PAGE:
Summary results and data are presented in the guideline text. More detailed results and data are presented in the evidence tables on the accompanying CD-ROM. Where possible, dichotomous outcomes are presented as relative risks (RRs) with 95% confidence intervals (CIs), and continuous outcomes are presented as mean differences with 95%   CIs or standard deviations (SDs). Meta-analyses of the diagnostic accuracy of a test are presented as pooled sensitivities and pooled specificities with corresponding 95% CIs.

Health Economics

The aim of the economic input into this short guideline was to inform the GDG of potential economic issues relating to the surgical management of otitis media with effusion (OME), and to ensure that recommendations represented a cost-effective use of scarce resources.

A single clinical question, what is the clinical and cost-effectiveness of various treatments of OME, was prioritised for economic analysis as it was thought that economic considerations would be particularly important in formulating recommendations on this.

A systematic search for published economic evidence was undertaken for this question. For economic evaluations, no standard system of grading the quality of evidence exists and included papers were assessed using a quality assessment checklist based on good practice in decision-analytic modelling.

In addition to the review, a decision-analytic model was developed to compare four treatment options. A detailed description of the model is included in Appendix C of the full version of the guideline alongside reviews of the relevant published economic literature.

Methods Used to Formulate the Recommendations

Expert Consensus

Informal Consensus

Description of Methods Used to Formulate the Recommendations

Note from the National Guideline Clearinghouse (NGC): This guideline was developed by the National Collaborating Centre for Nursing and Supportive Care (NCC-NSC) on behalf of the National Institute for Health and Clinical Excellence (NICE). See the "Availability of Companion Documents" field for the full version of this guidance.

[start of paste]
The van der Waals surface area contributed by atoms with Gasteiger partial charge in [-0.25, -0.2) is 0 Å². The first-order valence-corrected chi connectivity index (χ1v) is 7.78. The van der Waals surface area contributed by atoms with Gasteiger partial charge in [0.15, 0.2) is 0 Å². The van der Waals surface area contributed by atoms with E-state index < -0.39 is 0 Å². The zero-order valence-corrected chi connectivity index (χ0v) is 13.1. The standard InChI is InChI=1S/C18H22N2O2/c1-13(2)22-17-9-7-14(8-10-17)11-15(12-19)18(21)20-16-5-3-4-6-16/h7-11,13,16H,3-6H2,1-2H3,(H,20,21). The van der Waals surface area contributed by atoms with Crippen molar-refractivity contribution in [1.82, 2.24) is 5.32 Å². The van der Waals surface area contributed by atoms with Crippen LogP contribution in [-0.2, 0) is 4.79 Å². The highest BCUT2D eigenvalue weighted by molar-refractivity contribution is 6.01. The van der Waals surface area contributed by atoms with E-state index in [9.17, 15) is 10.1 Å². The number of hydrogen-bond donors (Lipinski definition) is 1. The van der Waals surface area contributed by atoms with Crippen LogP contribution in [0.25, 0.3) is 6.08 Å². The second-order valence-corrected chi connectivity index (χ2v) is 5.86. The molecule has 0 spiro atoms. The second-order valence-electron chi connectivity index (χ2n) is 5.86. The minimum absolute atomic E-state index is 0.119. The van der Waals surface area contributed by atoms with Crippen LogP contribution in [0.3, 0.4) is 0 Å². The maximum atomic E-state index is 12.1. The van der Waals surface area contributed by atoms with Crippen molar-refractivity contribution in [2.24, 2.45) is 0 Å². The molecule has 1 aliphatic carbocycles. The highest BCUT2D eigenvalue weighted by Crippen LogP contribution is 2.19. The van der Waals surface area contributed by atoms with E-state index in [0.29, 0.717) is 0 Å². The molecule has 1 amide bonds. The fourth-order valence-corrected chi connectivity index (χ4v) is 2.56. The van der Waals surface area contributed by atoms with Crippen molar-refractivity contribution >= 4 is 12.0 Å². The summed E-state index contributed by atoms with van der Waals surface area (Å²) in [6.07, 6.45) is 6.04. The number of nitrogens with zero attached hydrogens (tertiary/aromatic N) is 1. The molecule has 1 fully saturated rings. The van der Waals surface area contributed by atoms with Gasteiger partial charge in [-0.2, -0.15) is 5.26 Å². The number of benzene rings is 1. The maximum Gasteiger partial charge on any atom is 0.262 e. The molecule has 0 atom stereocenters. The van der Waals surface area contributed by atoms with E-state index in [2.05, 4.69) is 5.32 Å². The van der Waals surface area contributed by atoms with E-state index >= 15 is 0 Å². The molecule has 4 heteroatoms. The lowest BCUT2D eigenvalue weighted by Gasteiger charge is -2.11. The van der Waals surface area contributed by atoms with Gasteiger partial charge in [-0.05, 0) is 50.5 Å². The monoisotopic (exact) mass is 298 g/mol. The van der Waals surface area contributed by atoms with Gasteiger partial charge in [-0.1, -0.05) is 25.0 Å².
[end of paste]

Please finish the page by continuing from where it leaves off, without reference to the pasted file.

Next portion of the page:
The Guideline Development Group (GDG)

The guideline was developed by a multi-professional and lay working group (the Guideline Development Group or GDG) convened by the National Collaborating Centre for Women's and Children's Health (NCC-WCH). Membership included one pediatric (ear nose throat) ENT surgeon as the Guideline Leader, two ENT surgeons with special interest in children with cleft palate and Down's syndrome, one pediatric audiovestibular physician, two general practitioners, two community paediatricians, one pediatric audiologist, one nurse, two patient/carer/consumer representatives and one external advisor.

Staff from the NCC-WCH provided methodological support for the guideline development process, undertook systematic searches, retrieval and appraisal of the evidence, health economics modelling and, together with the Guideline Leader, wrote successive drafts of the guideline.

All GDG members' interests were recorded on declaration forms provided by NICE. The form covered consultancies, fee-paid work, shareholdings, fellowships, and support from the healthcare industry.

Forming and Grading Recommendations

The evidence tables and narrative summaries for the key clinical questions being discussed were made available to the GDG one week before each scheduled GDG meeting, and all the members were expected to have read these in advance. For each clinical question, recommendations were derived using, and explicitly linked to, the evidence that supported them. Informal consensus methods were used by the GDG to agree evidence statements and recommendations, including the areas where important clinical questions were identified but no substantial evidence existed.